The sea, once it casts its spell, holds one in its net of wonder forever.
That quote by Jacques Cousteau is a story many surfers and other ocean-lovers have told and it’s no different for Prince Rupert’s Leo Rutherford.
“It was love at first sight,” said Rutherford, while warming up with a tea at Cowpuccino’s after more than three hours out on the ocean, and sometimes in the ocean.
Prince Rupert may not be the typical surfing hotspot, without the beaches and warm temperatures often associated with surfing, but for Rutherford and a small surfing community in Rupert, this is paradise.
The 23-year-old, who splits his time between Rupert and Oona River, has a deep love for the sometimes-fierce waves.
“The number one is just being in the water. Around sunset, it can be the most beautiful place and even on the grey days where you can’t even see your boat, I find it a little blissful,” he said.
Rutherford’s surfing days began back in the summer of 2012 on Haida Gwaii. He was working at a tugboat company in Rupert at the time but he took some time off to go over to the island before going to school for engineering in Vancouver in the fall.
“I just went over with my little van and picked up a surfboard and it’s been ruining my life ever since,” he said with a smile.
He calls it an addiction at this point, but a healthy addiction, “other than the hypothermia that sometimes happens.”
Growing up, Rutherford’s dad would take him to Haida Gwaii and he would play in the waves, which led to boogie boarding and surfing just seemed like the next step. That first time, it didn’t take much to grab hold of him forever.
“I was paddling out and I was kind of struggling and balancing and falling off this board but I do remember as soon as a wave caught me, it was that feeling that felt really good,” he said.
Rutherford remembers calling his sister afterwards and telling her surfing was the most fun thing he’s ever done and it’s what he wants to do forever. The six-foot-four surfer hasn’t looked back since. Most of what he has done has involved surfing.
In June, he bought a small boat that he takes to his favourite surfing spots. He just loads up his surf board and off he goes onto the open water, searching for good waves. Around Rupert, he can pretty much surf year round, except for the cold snap that has happened lately with the Arctic Outflow. Before the cold, he was surfing at least four times a week.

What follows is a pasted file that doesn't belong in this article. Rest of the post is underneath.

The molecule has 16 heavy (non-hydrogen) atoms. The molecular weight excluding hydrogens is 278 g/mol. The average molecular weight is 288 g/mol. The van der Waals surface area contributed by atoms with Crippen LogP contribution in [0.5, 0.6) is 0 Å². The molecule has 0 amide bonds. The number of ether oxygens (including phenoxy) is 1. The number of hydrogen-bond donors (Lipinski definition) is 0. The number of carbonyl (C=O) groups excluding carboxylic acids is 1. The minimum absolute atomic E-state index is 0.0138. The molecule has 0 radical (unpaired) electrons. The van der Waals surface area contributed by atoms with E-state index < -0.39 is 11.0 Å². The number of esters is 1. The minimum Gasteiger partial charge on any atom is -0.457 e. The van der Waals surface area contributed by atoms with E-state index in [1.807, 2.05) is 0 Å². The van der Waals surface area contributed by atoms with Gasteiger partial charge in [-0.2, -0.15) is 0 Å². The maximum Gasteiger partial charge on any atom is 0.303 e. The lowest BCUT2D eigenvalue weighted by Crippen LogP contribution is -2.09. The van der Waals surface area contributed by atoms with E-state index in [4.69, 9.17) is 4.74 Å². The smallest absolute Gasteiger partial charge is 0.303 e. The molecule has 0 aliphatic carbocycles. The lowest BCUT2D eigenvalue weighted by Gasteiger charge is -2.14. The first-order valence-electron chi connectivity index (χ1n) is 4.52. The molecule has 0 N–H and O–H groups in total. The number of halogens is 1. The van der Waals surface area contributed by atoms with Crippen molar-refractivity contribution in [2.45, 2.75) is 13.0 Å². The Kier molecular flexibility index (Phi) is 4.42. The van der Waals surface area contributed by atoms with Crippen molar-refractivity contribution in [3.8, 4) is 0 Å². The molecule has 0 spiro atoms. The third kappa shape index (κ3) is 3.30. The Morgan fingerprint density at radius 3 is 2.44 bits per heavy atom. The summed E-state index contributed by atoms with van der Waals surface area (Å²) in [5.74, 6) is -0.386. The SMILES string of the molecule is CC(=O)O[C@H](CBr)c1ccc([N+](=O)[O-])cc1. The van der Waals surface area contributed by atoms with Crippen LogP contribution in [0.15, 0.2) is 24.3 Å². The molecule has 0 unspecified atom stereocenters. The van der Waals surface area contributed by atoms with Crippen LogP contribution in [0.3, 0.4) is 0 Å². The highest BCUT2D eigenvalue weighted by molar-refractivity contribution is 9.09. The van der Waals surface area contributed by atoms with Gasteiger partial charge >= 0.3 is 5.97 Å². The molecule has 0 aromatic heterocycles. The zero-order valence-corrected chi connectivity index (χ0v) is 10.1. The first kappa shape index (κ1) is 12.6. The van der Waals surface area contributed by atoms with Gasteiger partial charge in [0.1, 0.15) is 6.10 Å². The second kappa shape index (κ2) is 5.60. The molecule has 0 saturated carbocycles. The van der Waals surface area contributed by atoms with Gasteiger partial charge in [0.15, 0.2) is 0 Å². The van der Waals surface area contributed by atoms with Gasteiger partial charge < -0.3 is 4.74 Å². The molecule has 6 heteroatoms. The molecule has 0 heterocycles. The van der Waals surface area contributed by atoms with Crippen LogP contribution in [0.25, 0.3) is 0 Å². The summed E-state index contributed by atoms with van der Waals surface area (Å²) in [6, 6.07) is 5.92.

Being so invested in the sport led Rutherford to start building surf boards.
“I think it kind of opened up something in me,” he said.
When he was last in Vancouver, he bought a bunch of the material for building a few boards for fun and to possibly save some money. In the future, Rutherford can picture himself owning a little surf company, where he would sell his boards. Then he laughs and says, “I just don’t know if they’re any good. The one I made works.”
Regardless, it fills up the time in between his surfing trips, which is good enough for him.
Hodgeson Reef and West Side Digby are two spots in the area that are Rutherford’s go-to, which he says are near the top of the list of anywhere he’s surfed. But his favourite spot — and favourite surfing memory — is in Tlell, on the east side of Haida Gwaii. He was driving through on his way to North Beach when he noticed a random swell (solid, real waves as opposed to chop created by the wind). The further up the island he got, the waves got even nicer.
“I just pulled over on the side of the road and went in and had this awesome, wedged-style wave to myself,” he said.
That was the time he got barrelled by a wave, which is a surfer’s dream. Because Rutherford is so tall, it takes a bigger wave to go over top of him, but it happened in Tlell, the highlight of his surfing so far.
Although the Rupert surfer doesn’t necessarily have any specific goals with surfing he wants to accomplish, he does know the future holds more waves for him. He just wants to surf, and to do it in as many places as possible.
Despite his love for the ocean, she hasn’t always been kind to him. Once while surfing, he broke his ribs, but it didn’t deter Rutherford. Instead, it reminded him of the incredible power the ocean holds.
“It was a gentle reminder, ‘Hey, I could crush you if I wanted to’ so I find it very humbling.”
It started as just something to try, but has turned into an avid enthusiasm for the sport and a love affair with the Pacific Ocean. It’s just like Cousteau said: Rutherford is held in wonder of the ocean forever.